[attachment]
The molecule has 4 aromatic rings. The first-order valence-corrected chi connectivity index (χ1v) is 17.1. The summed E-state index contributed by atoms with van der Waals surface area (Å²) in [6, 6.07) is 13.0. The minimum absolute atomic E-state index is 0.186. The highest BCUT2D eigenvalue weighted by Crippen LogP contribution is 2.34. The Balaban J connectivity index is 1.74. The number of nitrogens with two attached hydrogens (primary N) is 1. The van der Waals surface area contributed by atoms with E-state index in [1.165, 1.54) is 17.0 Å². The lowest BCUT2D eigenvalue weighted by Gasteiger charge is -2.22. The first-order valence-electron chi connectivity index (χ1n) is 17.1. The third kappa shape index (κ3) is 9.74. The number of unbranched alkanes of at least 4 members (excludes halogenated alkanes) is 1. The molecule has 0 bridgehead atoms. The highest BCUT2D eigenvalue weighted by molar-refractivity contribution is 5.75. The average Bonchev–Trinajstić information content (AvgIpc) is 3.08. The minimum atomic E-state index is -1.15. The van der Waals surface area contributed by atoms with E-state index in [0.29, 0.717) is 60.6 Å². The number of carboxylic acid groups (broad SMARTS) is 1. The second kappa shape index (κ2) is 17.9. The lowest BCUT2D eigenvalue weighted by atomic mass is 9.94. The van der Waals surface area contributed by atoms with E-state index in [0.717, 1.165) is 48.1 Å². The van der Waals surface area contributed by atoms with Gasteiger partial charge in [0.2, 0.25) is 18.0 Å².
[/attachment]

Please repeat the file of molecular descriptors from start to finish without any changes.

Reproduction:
The molecule has 4 aromatic rings. The first-order valence-corrected chi connectivity index (χ1v) is 17.1. The summed E-state index contributed by atoms with van der Waals surface area (Å²) in [6, 6.07) is 13.0. The minimum absolute atomic E-state index is 0.186. The highest BCUT2D eigenvalue weighted by Crippen LogP contribution is 2.34. The Balaban J connectivity index is 1.74. The number of nitrogens with two attached hydrogens (primary N) is 1. The van der Waals surface area contributed by atoms with E-state index in [1.165, 1.54) is 17.0 Å². The lowest BCUT2D eigenvalue weighted by Gasteiger charge is -2.22. The first-order valence-electron chi connectivity index (χ1n) is 17.1. The third kappa shape index (κ3) is 9.74. The number of unbranched alkanes of at least 4 members (excludes halogenated alkanes) is 1. The molecule has 0 bridgehead atoms. The highest BCUT2D eigenvalue weighted by molar-refractivity contribution is 5.75. The average Bonchev–Trinajstić information content (AvgIpc) is 3.08. The minimum atomic E-state index is -1.15. The van der Waals surface area contributed by atoms with E-state index in [0.29, 0.717) is 60.6 Å². The number of carboxylic acid groups (broad SMARTS) is 1. The second kappa shape index (κ2) is 17.9. The lowest BCUT2D eigenvalue weighted by atomic mass is 9.94. The van der Waals surface area contributed by atoms with E-state index in [0.717, 1.165) is 48.1 Å². The van der Waals surface area contributed by atoms with Gasteiger partial charge in [0.2, 0.25) is 18.0 Å².